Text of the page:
The basic content is arranged in five chapters: Getting Started, Environment, Care, Things Go Wrong, and The Collections. The reader is advised to read them in order since the first four are a prelude to the fifth, which acts as a kind of reference tool for specific questions on a variety of media (though perhaps too wide a variety-this is the most cursorily treated chapter). The sixth chapter contains helpful guidance on "Where to Go For Help" for supplies and general and professional assistance. Realistic directives are given throughout for what is recommended, what is acceptable, and what is not acceptable. Each chapter ends with a selected, current bibliography, brief enough not to overwhelm the novice, or to create confusion about which entries will be most useful, but complete enough to provide adequate sources for additional information. Another very helpful feature is the inclusion of thorough and specific cross-references.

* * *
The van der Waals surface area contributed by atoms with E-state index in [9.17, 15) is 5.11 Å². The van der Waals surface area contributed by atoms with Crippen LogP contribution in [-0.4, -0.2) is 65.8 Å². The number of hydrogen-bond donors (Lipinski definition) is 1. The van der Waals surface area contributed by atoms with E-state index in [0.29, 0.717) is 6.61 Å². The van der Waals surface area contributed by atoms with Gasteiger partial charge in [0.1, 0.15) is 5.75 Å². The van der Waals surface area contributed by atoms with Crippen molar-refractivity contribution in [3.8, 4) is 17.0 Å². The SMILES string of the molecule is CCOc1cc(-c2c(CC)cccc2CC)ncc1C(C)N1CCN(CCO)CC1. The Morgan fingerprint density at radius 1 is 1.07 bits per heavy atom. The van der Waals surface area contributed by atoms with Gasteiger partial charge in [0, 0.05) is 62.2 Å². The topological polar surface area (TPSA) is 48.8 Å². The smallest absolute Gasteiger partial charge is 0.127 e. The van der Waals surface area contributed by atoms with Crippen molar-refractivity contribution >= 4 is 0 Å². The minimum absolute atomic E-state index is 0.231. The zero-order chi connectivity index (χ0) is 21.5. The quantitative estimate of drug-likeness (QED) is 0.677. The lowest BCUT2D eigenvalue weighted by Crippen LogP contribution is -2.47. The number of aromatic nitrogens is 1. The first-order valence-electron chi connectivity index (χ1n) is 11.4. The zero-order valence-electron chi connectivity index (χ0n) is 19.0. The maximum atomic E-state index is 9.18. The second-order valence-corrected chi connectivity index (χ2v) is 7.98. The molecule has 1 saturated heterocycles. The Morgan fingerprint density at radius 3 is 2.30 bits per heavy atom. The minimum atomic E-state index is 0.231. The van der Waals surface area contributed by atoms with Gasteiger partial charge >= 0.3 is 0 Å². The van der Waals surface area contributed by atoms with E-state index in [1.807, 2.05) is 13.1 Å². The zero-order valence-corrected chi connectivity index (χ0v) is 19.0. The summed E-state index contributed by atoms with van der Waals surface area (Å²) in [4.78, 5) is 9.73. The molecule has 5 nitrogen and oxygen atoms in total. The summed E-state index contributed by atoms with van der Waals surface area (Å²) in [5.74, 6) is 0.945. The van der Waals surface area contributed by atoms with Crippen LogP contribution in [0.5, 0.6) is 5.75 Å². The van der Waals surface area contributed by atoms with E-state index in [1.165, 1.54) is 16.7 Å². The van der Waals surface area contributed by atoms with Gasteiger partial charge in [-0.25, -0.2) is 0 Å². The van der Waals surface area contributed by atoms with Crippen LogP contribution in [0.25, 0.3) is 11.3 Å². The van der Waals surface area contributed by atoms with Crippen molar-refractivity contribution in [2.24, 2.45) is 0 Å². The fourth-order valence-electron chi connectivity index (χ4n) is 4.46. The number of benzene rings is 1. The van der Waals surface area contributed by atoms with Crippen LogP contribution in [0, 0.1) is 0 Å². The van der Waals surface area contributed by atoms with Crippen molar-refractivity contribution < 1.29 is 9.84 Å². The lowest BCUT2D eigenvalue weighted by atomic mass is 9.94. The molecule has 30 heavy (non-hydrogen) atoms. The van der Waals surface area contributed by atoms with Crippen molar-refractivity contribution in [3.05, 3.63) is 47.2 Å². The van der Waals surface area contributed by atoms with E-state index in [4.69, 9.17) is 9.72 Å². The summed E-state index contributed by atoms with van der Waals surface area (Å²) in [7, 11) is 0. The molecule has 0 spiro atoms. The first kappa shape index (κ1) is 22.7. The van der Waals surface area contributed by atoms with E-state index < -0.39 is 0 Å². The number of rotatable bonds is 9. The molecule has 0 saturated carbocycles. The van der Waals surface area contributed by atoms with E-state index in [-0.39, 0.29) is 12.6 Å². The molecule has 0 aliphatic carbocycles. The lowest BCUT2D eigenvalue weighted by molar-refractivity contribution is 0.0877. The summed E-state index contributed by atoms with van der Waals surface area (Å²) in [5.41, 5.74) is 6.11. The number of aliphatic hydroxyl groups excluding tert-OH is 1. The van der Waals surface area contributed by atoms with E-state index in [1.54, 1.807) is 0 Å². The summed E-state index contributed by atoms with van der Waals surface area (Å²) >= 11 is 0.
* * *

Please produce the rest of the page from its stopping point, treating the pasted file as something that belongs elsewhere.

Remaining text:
A pragmatic "step" system is used, both in regard to overall planning and to specific areas of activity. For instance, when a budget does not allow for protective enclosures for individual item, the archivist is advised to provide at least (manuscript) boxes for the general collection, and then, when funding allows, individual enclosures for important or original material, with continued upgrading of all enclosures. Another example of the kind of down-to-earth advice given is the inexpensive suggestions for weatherproofing a building. Many of the points made throughout the manual are actually common sense, but valuable, nevertheless, in their scope.